Joseph Abrams of Fox News has conducted a detailed investigation of a series of anti-tea party groups, each appearing to be independent grassroots entities but in fact part of “a complex network of money flowing from the mountainous coffers of the country’s biggest labor unions and trickling slowly into political slush funds for Democratic activists.”
The largest single benefactor of the groups is the American Federation of State, County and Municipal Employees (AFSCME), which in 2008 alone donated $10 million to two front organizations. A number of other prominent unions, including the Service Employees International Union, Change to Win, the Communications Workers of America, the National Education Association, the Teamsters Union, the United Food & Commercial Workers Union, and others were also significant contributors:
But a close look reveals the APPC’s place in a complex network of money flowing from the mountainous coffers of the country’s biggest labor unions into political slush funds for Democratic activists.
Here’s how it works: What appears like a local groundswell is in fact the creation of two men — Craig Varoga and George Rakis, Democratic Party strategists who have set up a number of so-called 527 groups, the non-profit election organizations that hammer on contentious issues (think Swift Boats, for example).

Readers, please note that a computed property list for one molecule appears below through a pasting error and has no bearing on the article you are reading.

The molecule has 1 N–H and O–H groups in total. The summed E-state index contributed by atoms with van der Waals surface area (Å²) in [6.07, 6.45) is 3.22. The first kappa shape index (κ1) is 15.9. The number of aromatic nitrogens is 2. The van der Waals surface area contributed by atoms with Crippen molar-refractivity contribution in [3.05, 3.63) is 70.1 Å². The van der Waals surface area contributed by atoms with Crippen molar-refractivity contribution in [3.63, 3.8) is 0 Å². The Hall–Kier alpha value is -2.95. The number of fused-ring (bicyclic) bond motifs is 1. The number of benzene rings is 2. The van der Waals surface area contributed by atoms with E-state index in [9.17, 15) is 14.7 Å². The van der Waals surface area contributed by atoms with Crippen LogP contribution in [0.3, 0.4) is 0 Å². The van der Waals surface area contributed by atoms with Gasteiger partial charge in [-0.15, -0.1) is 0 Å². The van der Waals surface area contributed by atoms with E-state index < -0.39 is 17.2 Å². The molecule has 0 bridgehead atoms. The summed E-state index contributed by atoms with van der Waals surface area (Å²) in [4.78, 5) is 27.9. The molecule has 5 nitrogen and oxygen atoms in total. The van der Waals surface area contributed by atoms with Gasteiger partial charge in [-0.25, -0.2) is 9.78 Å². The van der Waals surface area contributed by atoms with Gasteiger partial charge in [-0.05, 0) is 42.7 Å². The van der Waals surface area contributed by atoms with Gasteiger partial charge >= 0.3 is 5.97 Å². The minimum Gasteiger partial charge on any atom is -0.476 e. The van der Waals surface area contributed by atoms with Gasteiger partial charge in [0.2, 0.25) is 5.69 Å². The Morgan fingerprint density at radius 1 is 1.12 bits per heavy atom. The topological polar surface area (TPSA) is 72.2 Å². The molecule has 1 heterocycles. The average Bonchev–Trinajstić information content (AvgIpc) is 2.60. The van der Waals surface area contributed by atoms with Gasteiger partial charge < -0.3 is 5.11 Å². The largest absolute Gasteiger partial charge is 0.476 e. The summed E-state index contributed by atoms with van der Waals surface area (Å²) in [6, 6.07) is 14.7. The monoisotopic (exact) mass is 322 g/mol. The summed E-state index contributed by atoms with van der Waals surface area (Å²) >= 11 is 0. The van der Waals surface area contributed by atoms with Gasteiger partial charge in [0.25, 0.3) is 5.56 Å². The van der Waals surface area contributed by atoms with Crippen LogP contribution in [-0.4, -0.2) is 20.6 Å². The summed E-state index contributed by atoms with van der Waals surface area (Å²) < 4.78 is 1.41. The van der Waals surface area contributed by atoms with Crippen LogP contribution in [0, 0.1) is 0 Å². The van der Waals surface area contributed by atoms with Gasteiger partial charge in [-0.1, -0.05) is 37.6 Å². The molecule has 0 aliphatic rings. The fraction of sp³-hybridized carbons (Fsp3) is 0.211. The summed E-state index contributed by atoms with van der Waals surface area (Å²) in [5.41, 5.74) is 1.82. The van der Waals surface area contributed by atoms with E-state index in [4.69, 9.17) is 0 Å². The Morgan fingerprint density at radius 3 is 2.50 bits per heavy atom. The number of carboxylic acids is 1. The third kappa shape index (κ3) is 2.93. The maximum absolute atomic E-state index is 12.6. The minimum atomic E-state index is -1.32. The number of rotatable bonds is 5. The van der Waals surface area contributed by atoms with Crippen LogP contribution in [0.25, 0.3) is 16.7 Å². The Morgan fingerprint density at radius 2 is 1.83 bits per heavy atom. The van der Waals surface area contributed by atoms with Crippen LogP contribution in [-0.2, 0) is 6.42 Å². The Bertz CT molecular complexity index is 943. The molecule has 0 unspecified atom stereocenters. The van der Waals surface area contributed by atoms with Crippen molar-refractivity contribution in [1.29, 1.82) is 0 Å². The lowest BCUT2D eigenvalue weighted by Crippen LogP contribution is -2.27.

Varoga and Rakis keep a central mailing address in Washington, pulling in soft money contributions from unions and other well-padded sources to engage in what amounts to a legal laundering system. The money — tens of millions of dollars — gets circulated around to different states by the 527s, which pay for TV ads, Internet campaigns and lobbyist salaries, all while keeping the hands of the unions clean — for the most part.
The system helps hide the true sources of funding, giving the appearance of locally bred opposition in states from Oklahoma to New Jersey, or in the case of the Tea Party Web site, in Illinois.
One of the groups created a web site, TheTeaPartyIsOver.org, dedicated to stopping tea partiers’ attempts to, in its words “undermine . . . the legitimacy of the federal government in favor of a radical rightwing form of state’s rights,” and “prevent their dangerous ideas from gaining a legislative foothold.”